There’s an old saying that it takes a village to raise a child, and while that’s certainly true, it’s only half of the story. Because really, it takes a village to raise a mother.
Becoming a mother is monumental life change; a line in the sand with a clear “before” and “after.” And the after? Well, it starts before your baby is even born. Prenatal care is crucial, and that’s something our country continues to improve upon. Then there’s, of course, childbirth, an event that looks different for every single mother and family, with various degrees of medical intervention and assistance. This, too, is an experience the U.S. is constantly striving to improve.
Postnatal care, however, is a work in progress. For many moms, there’s the initial hospital stay, which is sometimes as short as a mere 24 hours, followed by a six-week checkup with their OB-GYN. That’s it. There’s no sticking our toes in the shallow end and cautiously wading in; moms are thrown straight into the deep end with little more than an ice pack and some extra-strength acetaminophen.
While the weeks leading up to birth were filled with classes, prenatal appointments, and exciting milestones, the postnatal period is fraught with physical changes, sleep deprivation, an emotional roller coaster of hormones, and the daunting task of caring for a teeny, tiny, helpless little human. This is arguably the time moms need the most support, and luckily, there are wonderful services in Cincinnati that offer holistic health care for new moms: midwives, doulas, lactation consultants, placenta encapsulation, bespoke services, and more. There are myriad holistic options worth exploring as you navigate through the early days of motherhood, forming your own village of support along the way.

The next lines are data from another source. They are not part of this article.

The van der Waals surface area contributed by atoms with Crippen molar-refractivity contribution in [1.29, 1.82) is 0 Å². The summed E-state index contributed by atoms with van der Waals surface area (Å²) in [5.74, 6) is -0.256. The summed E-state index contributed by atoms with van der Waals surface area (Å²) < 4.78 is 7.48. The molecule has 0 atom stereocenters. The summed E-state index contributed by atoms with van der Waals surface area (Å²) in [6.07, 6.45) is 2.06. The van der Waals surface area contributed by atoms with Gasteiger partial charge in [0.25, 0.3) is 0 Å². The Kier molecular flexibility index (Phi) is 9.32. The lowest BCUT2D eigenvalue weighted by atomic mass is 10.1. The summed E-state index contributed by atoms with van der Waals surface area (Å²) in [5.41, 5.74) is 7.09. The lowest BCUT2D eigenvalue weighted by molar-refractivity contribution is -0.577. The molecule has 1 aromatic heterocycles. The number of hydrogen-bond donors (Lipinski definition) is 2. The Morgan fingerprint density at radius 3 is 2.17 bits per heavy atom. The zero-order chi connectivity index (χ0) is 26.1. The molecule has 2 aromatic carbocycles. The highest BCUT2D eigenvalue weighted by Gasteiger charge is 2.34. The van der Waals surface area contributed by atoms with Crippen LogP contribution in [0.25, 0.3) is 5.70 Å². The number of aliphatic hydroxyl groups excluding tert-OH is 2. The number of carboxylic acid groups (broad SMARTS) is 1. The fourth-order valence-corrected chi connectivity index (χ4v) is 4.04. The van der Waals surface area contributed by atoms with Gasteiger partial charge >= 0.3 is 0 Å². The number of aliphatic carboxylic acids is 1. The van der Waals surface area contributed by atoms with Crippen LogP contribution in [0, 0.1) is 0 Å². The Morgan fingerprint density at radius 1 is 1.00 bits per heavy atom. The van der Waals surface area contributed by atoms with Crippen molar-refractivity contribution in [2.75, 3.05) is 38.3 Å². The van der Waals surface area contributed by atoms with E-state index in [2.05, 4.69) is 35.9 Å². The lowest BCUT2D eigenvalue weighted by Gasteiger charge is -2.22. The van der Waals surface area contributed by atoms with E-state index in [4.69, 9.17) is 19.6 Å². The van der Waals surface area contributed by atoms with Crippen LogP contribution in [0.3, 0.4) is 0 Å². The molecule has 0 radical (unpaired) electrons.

What To Expect When You’re Expecting: Doula Edition
The moment those two pink lines appear on an at-home pregnancy test is life changing, and the emotional and physical changes follow shortly thereafter. While Cincinnati is home to some amazing and world-renowned medical care, the experience can feel rather impersonal for new moms, says Lisa Suttschenko, co-owner of Gentle Seed Doulas.
“A lot of times, families hire us because their experience with a provider tends to be a bit more clinical,” she says, adding that while most OB-GYNs have excellent bedside manners, prenatal appointments can feel very rushed and impersonal. There are numerous prenatal appointments during those important nine months; still, the time a woman actually spends with her doctor is a blip. But a doula? That’s a completely different kind of experience.